A Hundred Wonders of the Modern World and of the Three Kingdoms of Nature: Described According to the Best and Latest Authorities and Illustrated by Numerous Engravings by C. C. Clarke (Paperback, 2010)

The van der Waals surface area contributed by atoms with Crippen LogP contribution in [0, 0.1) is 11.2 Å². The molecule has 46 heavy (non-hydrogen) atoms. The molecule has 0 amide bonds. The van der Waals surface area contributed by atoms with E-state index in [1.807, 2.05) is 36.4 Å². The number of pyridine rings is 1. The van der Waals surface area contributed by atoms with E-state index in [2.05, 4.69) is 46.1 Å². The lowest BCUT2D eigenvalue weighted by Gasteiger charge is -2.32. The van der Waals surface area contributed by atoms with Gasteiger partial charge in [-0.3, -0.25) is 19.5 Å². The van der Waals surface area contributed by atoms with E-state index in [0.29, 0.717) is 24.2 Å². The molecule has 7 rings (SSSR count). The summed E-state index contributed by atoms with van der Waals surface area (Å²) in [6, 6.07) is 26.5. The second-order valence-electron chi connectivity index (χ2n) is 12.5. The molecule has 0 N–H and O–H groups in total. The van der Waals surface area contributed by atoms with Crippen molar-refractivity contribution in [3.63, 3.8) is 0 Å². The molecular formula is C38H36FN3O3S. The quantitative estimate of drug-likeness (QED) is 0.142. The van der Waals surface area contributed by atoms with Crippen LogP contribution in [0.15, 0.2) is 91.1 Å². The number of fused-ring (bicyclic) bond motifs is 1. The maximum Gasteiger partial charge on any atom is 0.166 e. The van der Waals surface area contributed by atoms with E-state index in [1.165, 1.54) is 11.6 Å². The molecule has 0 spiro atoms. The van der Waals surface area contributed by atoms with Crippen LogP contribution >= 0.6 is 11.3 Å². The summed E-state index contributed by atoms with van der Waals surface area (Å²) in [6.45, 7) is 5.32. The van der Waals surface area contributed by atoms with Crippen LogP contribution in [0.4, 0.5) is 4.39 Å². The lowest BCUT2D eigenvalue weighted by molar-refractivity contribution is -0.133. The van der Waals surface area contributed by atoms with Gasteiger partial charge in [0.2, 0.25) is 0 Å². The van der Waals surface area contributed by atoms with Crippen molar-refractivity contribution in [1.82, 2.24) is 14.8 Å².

Sir Richard Phillips (1767-1840) was a London-born author and publisher of educational textbooks who used a vast array of pseudonyms, including that of Reverend C. C. Clarke. Phillips' marketing techniques - the systematic borrowing of famous (living or deceased) authors' names for his textbooks, along with the multiplication of easy to produce related educational products - were key to his success. No doubt meant as an accessible encyclopaedia, this 40th edition of 1834 - attributed to Phillips himself - is a surprisingly vast and heterogeneous survey, which compiles natural and man-made curiosities across the world. The Himalayas and Mont Blanc share a chapter with the Peak of Derbyshire; famous rivers lead to mysterious subterranean forests; and Stonehenge is closely followed by St Paul's cathedral. Halfway between reference book and textbook, this richly illustrated volume is a fascinating catalogue of the world's wonders as perceived in the early nineteenth century.